How to prevent ransomware
It is always wiser to implement measures to prevent ransomware attacks than to deal with an active attack.
1. Keep your operating system up-to-date
Manufacturers roll out periodic updates to address any security flaws that occur in their operating system.
Make sure you check for any updates on all your devices and if you can’t do that, set the updates to take place automatically.
Attackers take advantage of leaks in an outdated operating system to mount attacks and introduce ransomware.
2. Install software from trusted sources only
You should never install software from dubious sources especially if your computer has sensitive data.
Use software only from official websites, not cracked versions or software from file sharing sites.
If you are not sure what the software does and it’s source, don’t install it.
3. A good antivirus
An antivirus is still essential in detecting and blocking common ransomware.
However, don’t pin all your hopes on an antivirus as it is no longer 100% effective, unlike in the past.
It works best if you combine it with other preventive measures.
Another effective method is endpoint protection with next-generation antivirus.
This gives protection against more sinister malware like fileless attacks.
4. Keep a regular backup of your data
This reduces the impact of a ransomware attack.
The backup has to be done on an external hard drive, preferably using the 3-2-1 rule (3 backup copies on 2 different media with 1 backup stored in another location).
Once the attack is over you can restore your data and implement more effective measures to prevent a further attack.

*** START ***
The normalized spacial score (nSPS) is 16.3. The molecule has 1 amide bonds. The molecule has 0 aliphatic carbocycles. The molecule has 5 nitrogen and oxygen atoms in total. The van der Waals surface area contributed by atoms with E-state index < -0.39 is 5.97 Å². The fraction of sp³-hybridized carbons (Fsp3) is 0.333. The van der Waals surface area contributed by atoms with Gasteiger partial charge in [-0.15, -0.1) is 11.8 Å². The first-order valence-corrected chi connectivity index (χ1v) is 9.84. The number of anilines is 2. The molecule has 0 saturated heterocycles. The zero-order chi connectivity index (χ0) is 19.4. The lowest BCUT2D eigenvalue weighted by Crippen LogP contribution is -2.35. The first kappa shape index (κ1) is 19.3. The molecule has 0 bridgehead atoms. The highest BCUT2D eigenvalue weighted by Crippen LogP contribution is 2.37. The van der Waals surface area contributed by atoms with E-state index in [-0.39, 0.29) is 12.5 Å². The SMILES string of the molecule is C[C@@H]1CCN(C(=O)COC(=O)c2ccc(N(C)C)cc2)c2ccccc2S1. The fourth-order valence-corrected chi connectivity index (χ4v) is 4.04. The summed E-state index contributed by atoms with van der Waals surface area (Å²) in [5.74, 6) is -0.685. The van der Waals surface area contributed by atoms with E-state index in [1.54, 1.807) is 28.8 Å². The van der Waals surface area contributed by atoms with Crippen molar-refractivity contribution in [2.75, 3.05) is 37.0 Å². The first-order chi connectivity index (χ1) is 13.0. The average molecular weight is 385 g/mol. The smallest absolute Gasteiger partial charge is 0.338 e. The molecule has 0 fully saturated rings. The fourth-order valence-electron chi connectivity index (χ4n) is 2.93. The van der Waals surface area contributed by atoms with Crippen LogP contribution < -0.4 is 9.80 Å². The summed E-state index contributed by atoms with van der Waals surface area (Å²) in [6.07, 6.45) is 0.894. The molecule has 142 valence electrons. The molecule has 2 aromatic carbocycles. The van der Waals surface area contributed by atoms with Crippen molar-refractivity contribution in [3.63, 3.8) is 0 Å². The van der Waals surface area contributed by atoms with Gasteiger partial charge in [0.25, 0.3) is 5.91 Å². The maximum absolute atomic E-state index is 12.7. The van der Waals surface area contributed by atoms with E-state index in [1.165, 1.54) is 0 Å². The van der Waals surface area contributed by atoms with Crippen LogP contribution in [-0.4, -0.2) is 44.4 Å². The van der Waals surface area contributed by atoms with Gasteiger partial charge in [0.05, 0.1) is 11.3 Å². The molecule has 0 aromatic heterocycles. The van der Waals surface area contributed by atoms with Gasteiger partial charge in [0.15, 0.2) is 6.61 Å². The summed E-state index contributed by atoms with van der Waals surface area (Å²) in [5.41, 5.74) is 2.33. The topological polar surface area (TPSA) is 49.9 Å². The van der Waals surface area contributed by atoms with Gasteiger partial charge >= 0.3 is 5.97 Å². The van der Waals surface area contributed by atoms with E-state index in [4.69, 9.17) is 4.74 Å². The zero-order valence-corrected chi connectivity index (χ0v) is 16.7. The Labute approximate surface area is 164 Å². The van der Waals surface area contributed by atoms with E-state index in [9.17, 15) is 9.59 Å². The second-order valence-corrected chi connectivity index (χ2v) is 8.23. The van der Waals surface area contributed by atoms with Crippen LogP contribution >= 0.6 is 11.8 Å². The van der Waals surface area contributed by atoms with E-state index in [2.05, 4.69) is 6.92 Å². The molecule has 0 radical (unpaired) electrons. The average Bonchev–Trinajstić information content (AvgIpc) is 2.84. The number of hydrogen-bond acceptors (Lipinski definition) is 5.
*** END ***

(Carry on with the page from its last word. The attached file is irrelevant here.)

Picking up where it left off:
5. Email security
I covered email security in detail in another article so make sure you check it out.
Employees have to be taught about the dangers of opening email attachments, even if they are sent from a workmate.
Spam protection and endpoint technology needs to be implemented to block any suspicious links and emails.
6. Use a good VPN
Since a significant number of employees work from home, cybercriminals can target home WiFi networks to execute malicious attacks.
One way to stay hidden when online is by using a VPN.
This encrypts your traffic and changes your IP address so that you browse the internet anonymously.
Some VPNs, like NordVPN, go a step further by incorporating Antimalware and Adblock features.
- More features you find with NordVPN:
- Strong encryption
- No DNS leaks
- No logs policy
- More than 5100 secure servers
Ransomware attacks have definitely increased and with this new development of remote working, businesses and organizations need to be more prepared.
Good IT hygiene reduces the incidence of employees opening dubious email attachments or not following SOPs that protect the company data.
When you are using home network, make sure you use a VPN to prevent infiltration of the network by cybercriminals.
Is your business or organization safe? Leave comments below and share the post with your colleagues on social media.